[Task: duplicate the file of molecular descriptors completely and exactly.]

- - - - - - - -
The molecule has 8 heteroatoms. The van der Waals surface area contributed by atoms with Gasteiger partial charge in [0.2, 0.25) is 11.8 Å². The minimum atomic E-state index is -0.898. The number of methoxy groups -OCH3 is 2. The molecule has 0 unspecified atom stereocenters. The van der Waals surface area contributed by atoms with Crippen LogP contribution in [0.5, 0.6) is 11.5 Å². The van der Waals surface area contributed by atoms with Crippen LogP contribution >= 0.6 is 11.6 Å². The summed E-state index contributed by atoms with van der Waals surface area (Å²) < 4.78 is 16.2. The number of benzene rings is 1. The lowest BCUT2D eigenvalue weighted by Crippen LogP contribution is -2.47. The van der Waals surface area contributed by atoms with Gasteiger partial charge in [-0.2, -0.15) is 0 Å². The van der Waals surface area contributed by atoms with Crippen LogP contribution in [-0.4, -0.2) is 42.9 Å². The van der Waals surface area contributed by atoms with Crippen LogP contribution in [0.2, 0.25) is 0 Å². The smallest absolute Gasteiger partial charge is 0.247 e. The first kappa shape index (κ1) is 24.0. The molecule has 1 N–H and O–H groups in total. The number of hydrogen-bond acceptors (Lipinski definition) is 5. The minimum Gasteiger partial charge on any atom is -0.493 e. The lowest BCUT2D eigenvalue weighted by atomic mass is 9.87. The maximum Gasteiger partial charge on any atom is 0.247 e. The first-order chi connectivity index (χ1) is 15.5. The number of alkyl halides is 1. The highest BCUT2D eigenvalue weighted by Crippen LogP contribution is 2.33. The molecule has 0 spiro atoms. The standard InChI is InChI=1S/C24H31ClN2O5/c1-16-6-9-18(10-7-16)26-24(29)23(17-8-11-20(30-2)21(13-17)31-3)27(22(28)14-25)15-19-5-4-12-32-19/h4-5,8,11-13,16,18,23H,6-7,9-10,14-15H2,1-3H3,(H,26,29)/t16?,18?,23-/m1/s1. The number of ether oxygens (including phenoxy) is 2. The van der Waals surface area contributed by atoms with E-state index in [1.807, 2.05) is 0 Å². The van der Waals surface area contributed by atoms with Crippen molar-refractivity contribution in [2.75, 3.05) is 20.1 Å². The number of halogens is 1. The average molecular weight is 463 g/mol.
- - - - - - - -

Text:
The molecule has 8 heteroatoms. The van der Waals surface area contributed by atoms with Gasteiger partial charge in [0.2, 0.25) is 11.8 Å². The minimum atomic E-state index is -0.898. The number of methoxy groups -OCH3 is 2. The molecule has 0 unspecified atom stereocenters. The van der Waals surface area contributed by atoms with Crippen LogP contribution in [0.5, 0.6) is 11.5 Å². The van der Waals surface area contributed by atoms with Crippen LogP contribution >= 0.6 is 11.6 Å². The summed E-state index contributed by atoms with van der Waals surface area (Å²) < 4.78 is 16.2. The number of benzene rings is 1. The lowest BCUT2D eigenvalue weighted by Crippen LogP contribution is -2.47. The van der Waals surface area contributed by atoms with Gasteiger partial charge in [-0.2, -0.15) is 0 Å². The van der Waals surface area contributed by atoms with Crippen LogP contribution in [-0.4, -0.2) is 42.9 Å². The van der Waals surface area contributed by atoms with Crippen LogP contribution in [0.2, 0.25) is 0 Å². The smallest absolute Gasteiger partial charge is 0.247 e. The first kappa shape index (κ1) is 24.0. The molecule has 1 N–H and O–H groups in total. The number of hydrogen-bond acceptors (Lipinski definition) is 5. The minimum Gasteiger partial charge on any atom is -0.493 e. The lowest BCUT2D eigenvalue weighted by atomic mass is 9.87. The maximum Gasteiger partial charge on any atom is 0.247 e. The first-order chi connectivity index (χ1) is 15.5. The number of alkyl halides is 1. The highest BCUT2D eigenvalue weighted by Crippen LogP contribution is 2.33. The molecule has 0 spiro atoms. The standard InChI is InChI=1S/C24H31ClN2O5/c1-16-6-9-18(10-7-16)26-24(29)23(17-8-11-20(30-2)21(13-17)31-3)27(22(28)14-25)15-19-5-4-12-32-19/h4-5,8,11-13,16,18,23H,6-7,9-10,14-15H2,1-3H3,(H,26,29)/t16?,18?,23-/m1/s1. The number of ether oxygens (including phenoxy) is 2. The van der Waals surface area contributed by atoms with E-state index in [1.807, 2.05) is 0 Å². The van der Waals surface area contributed by atoms with Crippen molar-refractivity contribution in [2.75, 3.05) is 20.1 Å². The number of halogens is 1. The average molecular weight is 463 g/mol.